Rented multi-family units – also called investment properties – are one of the capital investments that you are allowed to finance from borrowed funds. The return is 100% yours, but since you didn’t have to put up 100% of the capital, there is tremendous leverage: the higher the proportion of borrowed capital, the greater the return on equity employed (for better or worse, more on this later).
Return on equity
Net rental income – Costs4 × 100 / Invested capital5
107,300 × 100 / 1,762,000 = Return on equity: 6.09%
4 See info box “Net for gross?”
5 2012: CHF 1.75 million, inflation-adjusted as at 2022
This is an example of the leverage effect: the return on equity is three times higher than the net return. This is not surprising, since equity is equal to one-third of the total capital.
Until a few years ago, multi-family units could be financed with a maximum of 80% of borrowed capital; since 2020, you must raise at least 25% of equity for the purchase. In addition, the proportion of borrowed capital must be reduced to a maximum of two-thirds of the purchase price within 15 years – the borrower must therefore repay at least 8.33% of the mortgage amount within this time.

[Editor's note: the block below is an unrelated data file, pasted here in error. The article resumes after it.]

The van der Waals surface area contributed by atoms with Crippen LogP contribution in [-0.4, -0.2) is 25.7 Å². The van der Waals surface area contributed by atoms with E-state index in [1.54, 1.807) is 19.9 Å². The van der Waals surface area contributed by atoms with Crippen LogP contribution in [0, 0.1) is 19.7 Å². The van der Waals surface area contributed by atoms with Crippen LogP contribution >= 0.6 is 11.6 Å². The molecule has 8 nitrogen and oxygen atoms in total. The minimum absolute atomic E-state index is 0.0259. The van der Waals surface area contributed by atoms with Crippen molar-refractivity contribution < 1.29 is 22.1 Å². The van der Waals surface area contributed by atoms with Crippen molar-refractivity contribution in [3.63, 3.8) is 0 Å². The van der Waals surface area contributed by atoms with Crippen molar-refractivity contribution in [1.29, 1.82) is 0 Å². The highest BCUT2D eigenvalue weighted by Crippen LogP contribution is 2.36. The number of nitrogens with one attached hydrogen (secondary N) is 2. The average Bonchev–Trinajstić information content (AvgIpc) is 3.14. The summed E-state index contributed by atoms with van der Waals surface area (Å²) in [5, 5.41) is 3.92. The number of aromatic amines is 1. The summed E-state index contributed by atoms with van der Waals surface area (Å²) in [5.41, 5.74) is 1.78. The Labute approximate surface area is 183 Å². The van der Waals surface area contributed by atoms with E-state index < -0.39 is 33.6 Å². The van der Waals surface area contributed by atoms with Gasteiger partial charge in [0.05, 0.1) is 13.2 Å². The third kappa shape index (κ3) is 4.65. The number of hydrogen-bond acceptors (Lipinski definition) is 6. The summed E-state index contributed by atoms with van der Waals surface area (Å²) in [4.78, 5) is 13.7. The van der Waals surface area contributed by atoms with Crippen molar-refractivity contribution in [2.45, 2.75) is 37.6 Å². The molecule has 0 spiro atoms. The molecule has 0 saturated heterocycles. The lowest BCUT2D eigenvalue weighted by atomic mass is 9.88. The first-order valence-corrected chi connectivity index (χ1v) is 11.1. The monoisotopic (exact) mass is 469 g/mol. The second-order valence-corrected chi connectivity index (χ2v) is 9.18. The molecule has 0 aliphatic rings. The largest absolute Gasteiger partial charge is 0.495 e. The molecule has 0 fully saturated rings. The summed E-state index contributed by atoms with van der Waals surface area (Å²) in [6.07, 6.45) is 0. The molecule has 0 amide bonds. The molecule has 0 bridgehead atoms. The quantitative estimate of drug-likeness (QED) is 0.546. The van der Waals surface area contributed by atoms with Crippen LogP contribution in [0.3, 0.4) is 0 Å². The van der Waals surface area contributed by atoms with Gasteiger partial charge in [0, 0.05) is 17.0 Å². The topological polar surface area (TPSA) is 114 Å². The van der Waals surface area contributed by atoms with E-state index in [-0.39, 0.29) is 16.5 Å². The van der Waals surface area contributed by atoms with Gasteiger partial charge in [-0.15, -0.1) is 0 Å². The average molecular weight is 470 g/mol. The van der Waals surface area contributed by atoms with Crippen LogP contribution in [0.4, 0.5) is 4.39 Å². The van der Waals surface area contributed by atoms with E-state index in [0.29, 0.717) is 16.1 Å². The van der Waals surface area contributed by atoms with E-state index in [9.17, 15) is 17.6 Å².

But in the end, it doesn’t really matter whether you finance your capital investment with two-thirds, 75% or 80% of borrowed funds. After all, the share of borrowed capital corresponds to between twice and four times your equity – and the return on equity will be correspondingly higher.